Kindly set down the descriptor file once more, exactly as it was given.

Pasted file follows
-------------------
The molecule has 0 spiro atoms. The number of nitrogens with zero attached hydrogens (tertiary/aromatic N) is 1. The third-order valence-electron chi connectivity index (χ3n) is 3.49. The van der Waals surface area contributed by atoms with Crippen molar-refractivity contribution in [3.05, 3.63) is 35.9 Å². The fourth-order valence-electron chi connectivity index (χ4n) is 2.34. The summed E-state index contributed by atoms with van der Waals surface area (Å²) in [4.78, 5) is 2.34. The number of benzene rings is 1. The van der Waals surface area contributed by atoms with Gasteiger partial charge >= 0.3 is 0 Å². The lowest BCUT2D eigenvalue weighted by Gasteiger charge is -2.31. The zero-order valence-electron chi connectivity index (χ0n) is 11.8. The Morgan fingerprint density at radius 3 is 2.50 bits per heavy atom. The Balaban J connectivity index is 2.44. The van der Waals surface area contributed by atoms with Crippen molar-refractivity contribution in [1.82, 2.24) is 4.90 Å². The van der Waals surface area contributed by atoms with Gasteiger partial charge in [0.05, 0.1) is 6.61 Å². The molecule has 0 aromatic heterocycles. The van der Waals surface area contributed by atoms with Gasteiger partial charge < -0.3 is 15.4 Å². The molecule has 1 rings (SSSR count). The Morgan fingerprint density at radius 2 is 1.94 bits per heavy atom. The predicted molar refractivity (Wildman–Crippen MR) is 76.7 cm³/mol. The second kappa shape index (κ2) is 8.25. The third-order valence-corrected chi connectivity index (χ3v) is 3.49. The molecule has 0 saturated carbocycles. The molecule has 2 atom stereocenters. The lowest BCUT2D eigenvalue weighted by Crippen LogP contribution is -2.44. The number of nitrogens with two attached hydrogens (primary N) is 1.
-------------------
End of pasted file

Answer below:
The molecule has 0 spiro atoms. The number of nitrogens with zero attached hydrogens (tertiary/aromatic N) is 1. The third-order valence-electron chi connectivity index (χ3n) is 3.49. The van der Waals surface area contributed by atoms with Crippen molar-refractivity contribution in [3.05, 3.63) is 35.9 Å². The fourth-order valence-electron chi connectivity index (χ4n) is 2.34. The summed E-state index contributed by atoms with van der Waals surface area (Å²) in [4.78, 5) is 2.34. The number of benzene rings is 1. The van der Waals surface area contributed by atoms with Gasteiger partial charge >= 0.3 is 0 Å². The lowest BCUT2D eigenvalue weighted by Gasteiger charge is -2.31. The zero-order valence-electron chi connectivity index (χ0n) is 11.8. The Morgan fingerprint density at radius 3 is 2.50 bits per heavy atom. The Balaban J connectivity index is 2.44. The van der Waals surface area contributed by atoms with Crippen molar-refractivity contribution in [1.82, 2.24) is 4.90 Å². The van der Waals surface area contributed by atoms with Gasteiger partial charge in [0.05, 0.1) is 6.61 Å². The molecule has 0 aromatic heterocycles. The van der Waals surface area contributed by atoms with Gasteiger partial charge < -0.3 is 15.4 Å². The molecule has 1 rings (SSSR count). The Morgan fingerprint density at radius 2 is 1.94 bits per heavy atom. The predicted molar refractivity (Wildman–Crippen MR) is 76.7 cm³/mol. The second kappa shape index (κ2) is 8.25. The third-order valence-corrected chi connectivity index (χ3v) is 3.49. The molecule has 0 saturated carbocycles. The molecule has 2 atom stereocenters. The lowest BCUT2D eigenvalue weighted by Crippen LogP contribution is -2.44. The number of nitrogens with two attached hydrogens (primary N) is 1.